We may feel ashamed of our uni now but we need to come together to fight racism at Exeter

Now is the time to look to the future

Racism has been the word on everyone's lips this week. Following the shocking WhatsApp revelations at the University of Exeter, students up and down campus have been discussing how and why racist slurs and opinions were voiced at one of the country's best universities.

While the hateful opinions documented in the WhatsApp screenshots were shocking to all, they were hardly surprising to many. Talk of racist beliefs among the University of Exeter community has been present for a while.

From swastikas drawn on doors in Birks to potentially offensive anti-Islamic posters spotted on campus, the problem of racism and discrimination that has been silently bubbling away under the surface has long been known to many.

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Sadly, the students named this week are simply a microcosm for a large-scale problem that seems to be touching many of the UK's academic institutions. Recent reports show that over a third of Muslim students in the UK have been victim to Islamaphobia, according to the NUS. What's more, Exeter's news comes just weeks after students at Nottingham Trent were filmed chanting the words, "We hate the blacks".

The conversation about racism, albeit difficult and uncomfortable, is a conversation that Exeter has needed to have for a long time.

Nevertheless, admitting there is an institutional problem here is not easy for anyone involved. Students have expressed their embarrassment about the affair, with others saying how ashamed they are to be associated with the university. In the aftermath of the Bracton Law scandal, multiple names took to social media to voice their distress at the horrific news.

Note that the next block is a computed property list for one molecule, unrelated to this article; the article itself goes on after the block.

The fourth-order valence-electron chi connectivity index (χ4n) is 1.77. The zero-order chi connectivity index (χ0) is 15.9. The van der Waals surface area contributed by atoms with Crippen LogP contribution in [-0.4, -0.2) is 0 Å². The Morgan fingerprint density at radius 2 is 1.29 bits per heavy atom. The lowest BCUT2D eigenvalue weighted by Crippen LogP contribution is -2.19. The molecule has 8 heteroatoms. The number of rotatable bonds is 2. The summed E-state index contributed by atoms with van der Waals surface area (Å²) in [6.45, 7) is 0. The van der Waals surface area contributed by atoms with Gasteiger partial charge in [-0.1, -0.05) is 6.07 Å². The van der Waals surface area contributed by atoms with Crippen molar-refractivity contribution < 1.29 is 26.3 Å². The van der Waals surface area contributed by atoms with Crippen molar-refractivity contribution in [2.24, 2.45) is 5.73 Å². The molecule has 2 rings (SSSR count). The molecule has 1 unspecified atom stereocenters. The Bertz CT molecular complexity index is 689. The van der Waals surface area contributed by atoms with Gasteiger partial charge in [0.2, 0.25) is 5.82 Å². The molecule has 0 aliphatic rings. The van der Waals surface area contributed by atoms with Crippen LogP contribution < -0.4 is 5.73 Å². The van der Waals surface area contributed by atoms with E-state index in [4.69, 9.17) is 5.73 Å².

One graduate wrote:

Another wrote on Facebook: "Exeter you've really outdone yourself this time… completely horrified. You better up your game in putting a stop to this hateful disgusting behaviour, you might solve one problem superficially but as this shows you scratch under the surface and see how deeply ingrained these kinds of mentalities are."

For a campus university that prides itself on academic rigour, community values and acceptance, such news was always going to be jarring. Furthermore, with the story spreading across national news platforms, it does not sit comfortably with the 'Bleed Green' ethos upon which we all pride ourselves.

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However, 'bleeding green' and being proud of Exeter goes beyond wearing stash. Now, more than ever, Exeter students have a duty to come together to reestablish its reputation within the wider community.

Now is the time to show the world that there is more to Exeter than racist group chats and horrendous comments about rape. At the student-organised rally on campus yesterday, anti-racism campaigners defiantly reiterated that the Bracton Law society students in question do not represent Exeter as a whole. The rally in itself was a reminder of the warm, welcoming and diverse community that does still exist here. Therein lies the silver lining.

Exeter anti-racism rally

Students came together at University of Exeter to protest racism and call for change at British unis

Posted by The Tab on Thursday, March 22, 2018

The names held accountable are a pocket of hatred that must be quashed. Racists must be dealt with, punishments must be accepted, problems must be faced and hands need to be put up in the air as we collectively admit that we were wrong. Sweeping things under the carpet is no longer an option. Changed must be enforced.

Whether we are ashamed or not, we will forever be known as Exeter students/graduates and as a result, we need to reclaim its name, not just for employment reasons but for the sake of our university's pride and dignity. More importantly, everyone is entitled to feel safe and included.

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As the story develops and claims are investigated, the dialogue must continue. An honest approach must be had as we move forward. Nothing must be ignored or forgotten.

In the distressing and heartbreaking situation in which we find ourselves, we'd do well to cling to the hope that better things are to come for our beloved university.

Pictures courtesy of Exeter Unmask